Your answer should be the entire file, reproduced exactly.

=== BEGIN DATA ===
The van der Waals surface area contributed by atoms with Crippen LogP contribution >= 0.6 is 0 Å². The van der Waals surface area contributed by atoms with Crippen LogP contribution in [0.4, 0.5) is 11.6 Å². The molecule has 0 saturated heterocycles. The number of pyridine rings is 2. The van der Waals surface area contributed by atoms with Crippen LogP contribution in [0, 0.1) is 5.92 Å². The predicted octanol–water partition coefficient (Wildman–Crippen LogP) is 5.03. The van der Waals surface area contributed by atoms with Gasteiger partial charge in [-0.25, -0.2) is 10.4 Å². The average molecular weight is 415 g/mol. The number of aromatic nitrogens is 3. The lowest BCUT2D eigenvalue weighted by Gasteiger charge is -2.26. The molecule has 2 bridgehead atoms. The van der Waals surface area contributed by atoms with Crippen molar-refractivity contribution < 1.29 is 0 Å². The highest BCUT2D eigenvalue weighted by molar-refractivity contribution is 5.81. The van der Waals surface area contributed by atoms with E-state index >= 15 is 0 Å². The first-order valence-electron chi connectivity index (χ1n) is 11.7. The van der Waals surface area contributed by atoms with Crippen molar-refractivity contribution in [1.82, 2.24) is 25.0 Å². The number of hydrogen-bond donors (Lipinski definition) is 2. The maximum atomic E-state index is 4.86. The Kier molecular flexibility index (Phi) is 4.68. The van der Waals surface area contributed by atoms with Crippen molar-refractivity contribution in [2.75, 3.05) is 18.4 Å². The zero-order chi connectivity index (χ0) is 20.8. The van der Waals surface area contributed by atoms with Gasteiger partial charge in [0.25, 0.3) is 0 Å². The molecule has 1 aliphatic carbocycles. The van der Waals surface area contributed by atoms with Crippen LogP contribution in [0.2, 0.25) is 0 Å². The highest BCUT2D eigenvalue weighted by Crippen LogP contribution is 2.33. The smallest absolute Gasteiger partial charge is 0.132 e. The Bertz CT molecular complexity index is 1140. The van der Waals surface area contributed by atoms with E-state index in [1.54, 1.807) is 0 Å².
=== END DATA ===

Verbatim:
The van der Waals surface area contributed by atoms with Crippen LogP contribution >= 0.6 is 0 Å². The van der Waals surface area contributed by atoms with Crippen LogP contribution in [0.4, 0.5) is 11.6 Å². The molecule has 0 saturated heterocycles. The number of pyridine rings is 2. The van der Waals surface area contributed by atoms with Crippen LogP contribution in [0, 0.1) is 5.92 Å². The predicted octanol–water partition coefficient (Wildman–Crippen LogP) is 5.03. The van der Waals surface area contributed by atoms with Gasteiger partial charge in [-0.25, -0.2) is 10.4 Å². The average molecular weight is 415 g/mol. The number of aromatic nitrogens is 3. The lowest BCUT2D eigenvalue weighted by Gasteiger charge is -2.26. The molecule has 2 bridgehead atoms. The van der Waals surface area contributed by atoms with Crippen molar-refractivity contribution < 1.29 is 0 Å². The highest BCUT2D eigenvalue weighted by molar-refractivity contribution is 5.81. The van der Waals surface area contributed by atoms with E-state index >= 15 is 0 Å². The first-order valence-electron chi connectivity index (χ1n) is 11.7. The van der Waals surface area contributed by atoms with Crippen molar-refractivity contribution in [1.82, 2.24) is 25.0 Å². The number of hydrogen-bond donors (Lipinski definition) is 2. The maximum atomic E-state index is 4.86. The Kier molecular flexibility index (Phi) is 4.68. The van der Waals surface area contributed by atoms with Crippen molar-refractivity contribution in [2.75, 3.05) is 18.4 Å². The zero-order chi connectivity index (χ0) is 20.8. The van der Waals surface area contributed by atoms with Gasteiger partial charge in [0.25, 0.3) is 0 Å². The molecule has 1 aliphatic carbocycles. The van der Waals surface area contributed by atoms with Crippen LogP contribution in [0.2, 0.25) is 0 Å². The highest BCUT2D eigenvalue weighted by Crippen LogP contribution is 2.33. The smallest absolute Gasteiger partial charge is 0.132 e. The Bertz CT molecular complexity index is 1140. The van der Waals surface area contributed by atoms with E-state index in [1.54, 1.807) is 0 Å².